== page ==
We have spent a lot of time trying to show how exotic chord changes, during which there is no real sense that the key centre has shifted, can be correctly numbered or named. Even so, there are times when the key centre does change and this we call modulation. Three types of modulation are given special names.

Parallel or Parallel Key Modulation change of key from one key to another where the key note remains the same
(e.g. A minor to A major, or E major to E minor)
Relative or Relative Key Modulation change of key from one key to another where the key signature remains the same
(e.g. A minor to C major, or G major to E minor)
Enharmonic Modulation where there is no audible change of key (at least not in equal temperament) but a chord is rewritten using enharmonic equivalents. There are two main types of enharmonic modulations: dominant seventh/augmented sixth, and diminished seventh. By respelling the notes, any dominant seventh can be reinterpreted as a German or Italian sixth (depending on whether or not the fifth is present), and any diminished seventh chord can be respelled in multiple other ways to form other diminished seventh chords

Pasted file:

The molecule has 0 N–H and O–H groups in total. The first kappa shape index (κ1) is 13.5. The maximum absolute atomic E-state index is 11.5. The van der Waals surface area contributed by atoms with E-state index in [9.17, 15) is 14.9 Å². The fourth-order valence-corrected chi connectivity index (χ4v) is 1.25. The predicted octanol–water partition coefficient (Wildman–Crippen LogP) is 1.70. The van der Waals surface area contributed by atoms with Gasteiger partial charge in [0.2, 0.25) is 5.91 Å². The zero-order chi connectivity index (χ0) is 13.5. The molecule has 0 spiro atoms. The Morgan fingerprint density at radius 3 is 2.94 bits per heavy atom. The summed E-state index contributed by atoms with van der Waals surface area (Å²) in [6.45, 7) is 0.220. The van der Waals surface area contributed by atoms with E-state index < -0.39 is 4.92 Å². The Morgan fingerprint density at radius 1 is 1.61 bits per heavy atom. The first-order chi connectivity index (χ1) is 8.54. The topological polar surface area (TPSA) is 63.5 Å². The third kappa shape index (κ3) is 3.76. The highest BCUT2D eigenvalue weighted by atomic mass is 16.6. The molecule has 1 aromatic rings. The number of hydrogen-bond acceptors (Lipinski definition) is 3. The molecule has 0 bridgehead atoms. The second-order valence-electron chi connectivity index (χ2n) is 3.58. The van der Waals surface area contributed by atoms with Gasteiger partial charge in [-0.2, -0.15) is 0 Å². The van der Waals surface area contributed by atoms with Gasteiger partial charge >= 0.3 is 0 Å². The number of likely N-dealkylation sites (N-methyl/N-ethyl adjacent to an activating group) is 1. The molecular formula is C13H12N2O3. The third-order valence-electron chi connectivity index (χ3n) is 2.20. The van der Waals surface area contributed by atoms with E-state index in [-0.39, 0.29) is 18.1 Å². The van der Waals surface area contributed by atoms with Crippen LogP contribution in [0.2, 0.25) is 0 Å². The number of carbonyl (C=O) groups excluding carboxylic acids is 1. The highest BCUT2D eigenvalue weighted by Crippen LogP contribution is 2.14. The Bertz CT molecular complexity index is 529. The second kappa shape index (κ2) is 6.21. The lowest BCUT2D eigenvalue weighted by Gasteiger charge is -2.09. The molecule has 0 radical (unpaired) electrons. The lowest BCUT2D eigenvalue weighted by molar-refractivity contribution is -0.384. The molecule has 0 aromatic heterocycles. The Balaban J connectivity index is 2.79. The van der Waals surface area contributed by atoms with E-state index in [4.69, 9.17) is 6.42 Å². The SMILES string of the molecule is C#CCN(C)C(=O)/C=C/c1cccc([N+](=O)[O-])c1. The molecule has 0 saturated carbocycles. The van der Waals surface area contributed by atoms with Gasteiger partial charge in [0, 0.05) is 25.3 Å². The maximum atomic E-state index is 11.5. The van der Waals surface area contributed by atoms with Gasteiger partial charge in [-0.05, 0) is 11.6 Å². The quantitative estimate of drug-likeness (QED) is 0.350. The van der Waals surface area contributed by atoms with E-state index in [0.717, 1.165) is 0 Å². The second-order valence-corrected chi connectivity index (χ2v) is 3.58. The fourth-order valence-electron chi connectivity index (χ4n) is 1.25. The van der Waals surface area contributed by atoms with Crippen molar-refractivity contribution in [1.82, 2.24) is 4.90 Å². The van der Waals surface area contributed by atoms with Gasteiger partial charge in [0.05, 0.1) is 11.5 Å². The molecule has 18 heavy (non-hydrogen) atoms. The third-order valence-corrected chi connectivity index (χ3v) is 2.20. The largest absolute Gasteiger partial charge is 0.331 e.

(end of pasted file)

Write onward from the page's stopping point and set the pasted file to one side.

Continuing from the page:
The chord naming convention expects that up to the point of modulation all chords will be numbered in relation to the original key centre, but that from the point of modulation, the chords will be numbered in relation to the new key centre. For the practical musician, the question is, when and where does modulation take place.

In some pieces the change can be from chord to chord, what is called direct modulation. In other cases, the music might pass through a chord that is common to both keys, the chord acting as a link or pivot. Unsurprisingly, this is called pivot chord modulation. There is no need to change the key signature when a piece modulates, although this can sometimes happen. However, it is not unusual in a piece where there has been a change of key, to find it modulate back to its original key so ending in the same key as it began. Walter Piston's analysis of what used to be called transient modulation demonstrates that modulation over a very short period might be better described in another way.

To summarise:

Phrase Modulation phrase modulation is a change of key centre at the juncture of two phrases, so that the first phrase ends in one key, and the next phrase begins in another
Static Modulation in static modulation the key centre can change anywhere, not just between two phrases.
Pivot Chord Modulation or
Common Chord Modulation when a chord functions diatonically in two different keys and this property is exploited so that before the chord the piece is in one key and after the chord the piece is in another, this is pivot chord or common chord modulation